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Top 3 Essential Metrics Every Content Marketer Should Track

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Marketers love data, generally speaking. We measure nearly everything and spend hours comparing, investigating, and improving metrics. In many regards, this is our job. But if we’re not careful, we can easily become blinded by the countless numbers and lose focus.

When all marketing metrics have equal value, it’s easy to jump from number to number without making substantial progress on any.

This is why every content marketer should consistently track and prioritize three essential marketing key performance indicators (KPIs). Of course, I’m not saying track exclusively - we still need to drill down into various elements of website performance, search engine optimization (SEO), social engagement, etc. But having three metrics in focus at all times will unite and motivate your team to achieve tangible results.

Why Only Three Content Marketing Metrics

The reason for having three metrics or KPIs is part psychological and part common sense. Studies show that people can easily recall only 3-4 items at a time - any more and we struggle to store them in our conscious minds. Focusing on too many metrics at once dilutes our focus and our efforts.

There’s also a flip side, however. Common sense tells us that if we focus on just one metric exclusively, we’re more prone to form a skewed perspective.

For example, if you only track the number of sessions for your website, you might see a false positive if your conversion rate drops while your session numbers slowly increase.

Selecting the most important marketing metrics is all about striking a balance between focus and context. Too many metrics and you lose focus. Too few metrics and your perspective may be distorted.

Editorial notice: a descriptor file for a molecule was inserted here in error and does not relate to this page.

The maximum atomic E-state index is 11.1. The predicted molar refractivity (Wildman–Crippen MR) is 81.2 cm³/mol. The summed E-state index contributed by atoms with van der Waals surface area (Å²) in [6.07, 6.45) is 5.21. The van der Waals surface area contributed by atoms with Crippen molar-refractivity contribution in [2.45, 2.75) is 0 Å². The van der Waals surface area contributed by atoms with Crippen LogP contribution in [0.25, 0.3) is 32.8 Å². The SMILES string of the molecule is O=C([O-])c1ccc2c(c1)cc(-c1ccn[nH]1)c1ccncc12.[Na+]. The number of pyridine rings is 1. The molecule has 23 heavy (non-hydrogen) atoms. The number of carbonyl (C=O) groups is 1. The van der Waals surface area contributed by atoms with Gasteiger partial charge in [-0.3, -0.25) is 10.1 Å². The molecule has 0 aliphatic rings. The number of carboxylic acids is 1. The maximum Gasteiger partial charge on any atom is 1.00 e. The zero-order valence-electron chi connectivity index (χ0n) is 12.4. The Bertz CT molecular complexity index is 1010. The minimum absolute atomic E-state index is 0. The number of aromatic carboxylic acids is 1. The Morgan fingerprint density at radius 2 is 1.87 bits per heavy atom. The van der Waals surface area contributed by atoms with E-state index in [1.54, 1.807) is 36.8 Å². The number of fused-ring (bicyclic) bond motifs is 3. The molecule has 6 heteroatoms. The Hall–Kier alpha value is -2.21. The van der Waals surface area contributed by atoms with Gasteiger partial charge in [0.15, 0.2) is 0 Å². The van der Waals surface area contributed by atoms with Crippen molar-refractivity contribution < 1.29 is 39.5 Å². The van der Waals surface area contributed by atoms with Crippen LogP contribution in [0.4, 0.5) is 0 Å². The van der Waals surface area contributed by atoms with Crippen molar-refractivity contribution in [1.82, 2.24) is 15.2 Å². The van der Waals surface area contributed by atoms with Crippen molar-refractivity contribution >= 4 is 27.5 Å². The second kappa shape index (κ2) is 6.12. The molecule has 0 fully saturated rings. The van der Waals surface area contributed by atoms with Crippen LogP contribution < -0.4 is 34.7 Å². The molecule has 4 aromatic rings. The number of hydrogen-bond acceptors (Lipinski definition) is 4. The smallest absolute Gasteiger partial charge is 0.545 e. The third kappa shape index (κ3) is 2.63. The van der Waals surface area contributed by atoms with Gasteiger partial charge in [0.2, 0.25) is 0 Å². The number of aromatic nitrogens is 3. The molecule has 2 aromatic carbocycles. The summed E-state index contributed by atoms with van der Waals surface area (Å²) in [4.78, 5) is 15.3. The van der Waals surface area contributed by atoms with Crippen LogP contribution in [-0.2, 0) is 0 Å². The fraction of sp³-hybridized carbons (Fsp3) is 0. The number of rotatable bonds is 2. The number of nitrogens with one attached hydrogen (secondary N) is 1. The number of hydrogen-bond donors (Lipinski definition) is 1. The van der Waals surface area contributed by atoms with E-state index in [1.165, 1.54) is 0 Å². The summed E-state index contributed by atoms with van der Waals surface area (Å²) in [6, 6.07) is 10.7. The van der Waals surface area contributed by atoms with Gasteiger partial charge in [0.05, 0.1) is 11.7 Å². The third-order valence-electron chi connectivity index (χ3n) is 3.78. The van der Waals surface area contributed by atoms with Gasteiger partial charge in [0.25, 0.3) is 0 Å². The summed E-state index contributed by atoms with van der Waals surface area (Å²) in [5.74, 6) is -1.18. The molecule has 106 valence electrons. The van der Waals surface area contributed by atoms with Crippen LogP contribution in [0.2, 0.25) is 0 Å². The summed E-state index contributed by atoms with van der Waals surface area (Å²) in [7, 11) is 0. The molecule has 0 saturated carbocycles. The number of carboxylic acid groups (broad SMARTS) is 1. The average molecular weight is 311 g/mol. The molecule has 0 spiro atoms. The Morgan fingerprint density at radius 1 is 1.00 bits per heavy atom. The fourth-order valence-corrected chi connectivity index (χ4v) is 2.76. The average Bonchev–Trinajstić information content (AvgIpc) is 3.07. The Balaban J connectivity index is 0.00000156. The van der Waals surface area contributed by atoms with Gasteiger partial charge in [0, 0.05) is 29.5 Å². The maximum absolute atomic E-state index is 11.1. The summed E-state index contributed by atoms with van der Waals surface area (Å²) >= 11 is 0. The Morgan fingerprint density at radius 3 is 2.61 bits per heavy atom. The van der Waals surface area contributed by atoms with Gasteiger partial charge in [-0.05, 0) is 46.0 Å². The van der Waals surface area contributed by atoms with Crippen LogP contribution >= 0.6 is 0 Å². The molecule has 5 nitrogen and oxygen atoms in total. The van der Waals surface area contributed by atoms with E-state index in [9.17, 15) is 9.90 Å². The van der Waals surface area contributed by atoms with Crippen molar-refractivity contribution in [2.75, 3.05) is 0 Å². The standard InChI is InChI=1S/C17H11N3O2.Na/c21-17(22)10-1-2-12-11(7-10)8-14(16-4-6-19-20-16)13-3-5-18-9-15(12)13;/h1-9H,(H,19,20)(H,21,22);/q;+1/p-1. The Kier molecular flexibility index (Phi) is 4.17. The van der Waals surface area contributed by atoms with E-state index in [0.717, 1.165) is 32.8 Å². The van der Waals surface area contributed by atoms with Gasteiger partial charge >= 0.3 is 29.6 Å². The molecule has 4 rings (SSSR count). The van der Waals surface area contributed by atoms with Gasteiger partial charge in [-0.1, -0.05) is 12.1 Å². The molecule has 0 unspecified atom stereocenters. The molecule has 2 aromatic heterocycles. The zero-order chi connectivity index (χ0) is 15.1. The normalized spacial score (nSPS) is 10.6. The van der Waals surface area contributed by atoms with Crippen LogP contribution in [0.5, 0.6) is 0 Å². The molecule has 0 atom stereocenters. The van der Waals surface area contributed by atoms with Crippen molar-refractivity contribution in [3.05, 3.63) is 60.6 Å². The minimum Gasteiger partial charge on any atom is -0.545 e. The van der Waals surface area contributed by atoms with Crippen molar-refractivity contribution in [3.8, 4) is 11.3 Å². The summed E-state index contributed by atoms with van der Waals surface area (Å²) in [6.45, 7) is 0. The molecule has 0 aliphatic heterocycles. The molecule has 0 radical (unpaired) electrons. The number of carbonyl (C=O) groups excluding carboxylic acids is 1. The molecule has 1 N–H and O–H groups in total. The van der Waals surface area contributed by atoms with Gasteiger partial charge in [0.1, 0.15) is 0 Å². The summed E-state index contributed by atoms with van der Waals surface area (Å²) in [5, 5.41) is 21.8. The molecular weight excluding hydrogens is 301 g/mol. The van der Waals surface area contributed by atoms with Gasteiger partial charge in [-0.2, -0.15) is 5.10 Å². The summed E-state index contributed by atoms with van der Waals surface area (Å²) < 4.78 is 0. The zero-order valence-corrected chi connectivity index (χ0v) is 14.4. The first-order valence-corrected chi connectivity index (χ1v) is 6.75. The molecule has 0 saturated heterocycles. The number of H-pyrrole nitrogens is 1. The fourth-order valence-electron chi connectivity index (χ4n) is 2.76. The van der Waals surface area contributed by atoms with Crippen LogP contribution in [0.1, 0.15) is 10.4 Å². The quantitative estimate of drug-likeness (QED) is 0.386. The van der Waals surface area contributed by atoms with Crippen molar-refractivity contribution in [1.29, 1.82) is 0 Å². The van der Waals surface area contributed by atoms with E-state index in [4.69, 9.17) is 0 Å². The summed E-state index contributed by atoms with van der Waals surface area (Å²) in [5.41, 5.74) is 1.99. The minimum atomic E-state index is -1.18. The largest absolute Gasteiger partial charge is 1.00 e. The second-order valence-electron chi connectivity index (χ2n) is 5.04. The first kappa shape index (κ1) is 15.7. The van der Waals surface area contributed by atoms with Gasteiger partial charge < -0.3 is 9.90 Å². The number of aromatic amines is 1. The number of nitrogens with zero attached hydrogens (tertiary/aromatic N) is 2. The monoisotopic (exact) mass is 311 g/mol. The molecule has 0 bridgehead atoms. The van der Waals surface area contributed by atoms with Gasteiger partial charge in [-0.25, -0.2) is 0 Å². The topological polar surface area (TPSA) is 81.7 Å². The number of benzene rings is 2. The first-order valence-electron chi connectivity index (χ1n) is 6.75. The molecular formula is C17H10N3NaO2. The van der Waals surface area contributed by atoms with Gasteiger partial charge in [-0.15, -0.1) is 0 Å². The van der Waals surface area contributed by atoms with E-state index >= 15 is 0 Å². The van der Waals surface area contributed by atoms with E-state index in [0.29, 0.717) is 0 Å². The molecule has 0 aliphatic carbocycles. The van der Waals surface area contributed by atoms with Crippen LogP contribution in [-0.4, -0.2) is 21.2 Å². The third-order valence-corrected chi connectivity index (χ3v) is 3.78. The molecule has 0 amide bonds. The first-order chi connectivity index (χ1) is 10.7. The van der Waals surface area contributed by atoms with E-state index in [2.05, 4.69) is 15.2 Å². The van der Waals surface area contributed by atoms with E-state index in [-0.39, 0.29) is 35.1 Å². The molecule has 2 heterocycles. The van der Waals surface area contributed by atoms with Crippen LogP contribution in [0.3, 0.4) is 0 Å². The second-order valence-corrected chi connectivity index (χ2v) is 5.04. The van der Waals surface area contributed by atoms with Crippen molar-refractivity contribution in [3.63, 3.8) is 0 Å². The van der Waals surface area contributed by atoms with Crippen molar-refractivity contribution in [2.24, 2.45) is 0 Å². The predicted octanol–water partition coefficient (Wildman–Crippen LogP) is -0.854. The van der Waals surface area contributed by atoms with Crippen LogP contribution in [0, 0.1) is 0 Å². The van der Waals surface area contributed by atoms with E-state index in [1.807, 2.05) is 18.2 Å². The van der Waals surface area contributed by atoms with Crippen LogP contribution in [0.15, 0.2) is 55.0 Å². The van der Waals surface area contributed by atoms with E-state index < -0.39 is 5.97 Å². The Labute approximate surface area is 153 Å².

The big question now is - which content marketing metrics are truly the most important? We explore the three most important metrics below.

Top Three Essential Metrics

While recommendations from marketing experts vary, two metrics emerge as common denominators - number of sessions and number of conversions (or conversion rate). The third metric listed below is more of a guideline or placeholder to be personalized based on your company, product/service, and stage of growth.

1. Number of Sessions (monthly)

This fundamental marketing metric indicates the health of your top-of-the-funnel activities (i.e. social media, paid ads, content marketing - the things that drive new visits to your website). Of course, there are plenty of other specific session numbers and dimensions (# of organic sessions, session length, session source, site engagement, blog sessions, etc.), but this one number provides a quick overview of your website traffic and a pulse check on lead opportunities.

2. Number of Conversions (and Conversion Rate)

The objective of marketing is to convert strangers to leads and ultimately to customers. The number of conversions is an absolutely essential metric to determine if we’re succeeding. Tracking the number of conversions is helpful for reaching a concrete target such as X number of leads or customers.

Closely related to the number of conversions is the conversion rate (the percentage of strangers converted to leads), which is a powerful tool in determining trends in the performance of your marketing tactics. When you track the conversion rate you’re able to compare sessions and conversions more objectively.